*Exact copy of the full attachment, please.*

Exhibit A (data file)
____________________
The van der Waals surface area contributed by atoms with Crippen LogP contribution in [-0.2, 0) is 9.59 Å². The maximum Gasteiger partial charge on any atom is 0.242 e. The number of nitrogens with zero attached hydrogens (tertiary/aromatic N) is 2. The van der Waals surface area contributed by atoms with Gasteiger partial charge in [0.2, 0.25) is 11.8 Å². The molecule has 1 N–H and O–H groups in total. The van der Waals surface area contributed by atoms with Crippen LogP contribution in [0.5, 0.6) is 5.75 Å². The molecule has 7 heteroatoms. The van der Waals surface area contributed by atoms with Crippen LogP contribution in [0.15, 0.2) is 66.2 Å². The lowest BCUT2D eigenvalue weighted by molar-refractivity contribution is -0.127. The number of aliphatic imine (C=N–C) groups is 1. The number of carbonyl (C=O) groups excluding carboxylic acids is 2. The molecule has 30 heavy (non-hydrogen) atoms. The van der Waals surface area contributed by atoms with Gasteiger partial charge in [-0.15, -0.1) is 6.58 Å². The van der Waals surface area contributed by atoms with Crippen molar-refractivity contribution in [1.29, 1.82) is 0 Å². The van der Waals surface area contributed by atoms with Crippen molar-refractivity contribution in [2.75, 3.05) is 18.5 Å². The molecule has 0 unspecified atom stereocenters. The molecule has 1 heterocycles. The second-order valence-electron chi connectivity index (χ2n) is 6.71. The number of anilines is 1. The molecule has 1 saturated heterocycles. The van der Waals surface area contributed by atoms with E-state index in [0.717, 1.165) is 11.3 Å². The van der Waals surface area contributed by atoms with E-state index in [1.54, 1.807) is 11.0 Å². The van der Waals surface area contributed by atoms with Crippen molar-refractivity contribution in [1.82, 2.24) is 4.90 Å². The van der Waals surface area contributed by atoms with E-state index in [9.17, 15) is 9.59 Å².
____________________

The van der Waals surface area contributed by atoms with Crippen LogP contribution in [-0.2, 0) is 9.59 Å². The maximum Gasteiger partial charge on any atom is 0.242 e. The number of nitrogens with zero attached hydrogens (tertiary/aromatic N) is 2. The van der Waals surface area contributed by atoms with Gasteiger partial charge in [0.2, 0.25) is 11.8 Å². The molecule has 1 N–H and O–H groups in total. The van der Waals surface area contributed by atoms with Crippen LogP contribution in [0.5, 0.6) is 5.75 Å². The molecule has 7 heteroatoms. The van der Waals surface area contributed by atoms with Crippen LogP contribution in [0.15, 0.2) is 66.2 Å². The lowest BCUT2D eigenvalue weighted by molar-refractivity contribution is -0.127. The number of aliphatic imine (C=N–C) groups is 1. The number of carbonyl (C=O) groups excluding carboxylic acids is 2. The molecule has 30 heavy (non-hydrogen) atoms. The van der Waals surface area contributed by atoms with Gasteiger partial charge in [-0.15, -0.1) is 6.58 Å². The van der Waals surface area contributed by atoms with Crippen molar-refractivity contribution in [1.29, 1.82) is 0 Å². The van der Waals surface area contributed by atoms with Crippen molar-refractivity contribution in [2.75, 3.05) is 18.5 Å². The molecule has 0 unspecified atom stereocenters. The molecule has 1 heterocycles. The second-order valence-electron chi connectivity index (χ2n) is 6.71. The number of anilines is 1. The molecule has 1 saturated heterocycles. The van der Waals surface area contributed by atoms with E-state index in [0.717, 1.165) is 11.3 Å². The van der Waals surface area contributed by atoms with E-state index in [1.54, 1.807) is 11.0 Å². The van der Waals surface area contributed by atoms with Crippen molar-refractivity contribution in [1.82, 2.24) is 4.90 Å². The van der Waals surface area contributed by atoms with E-state index in [9.17, 15) is 9.59 Å².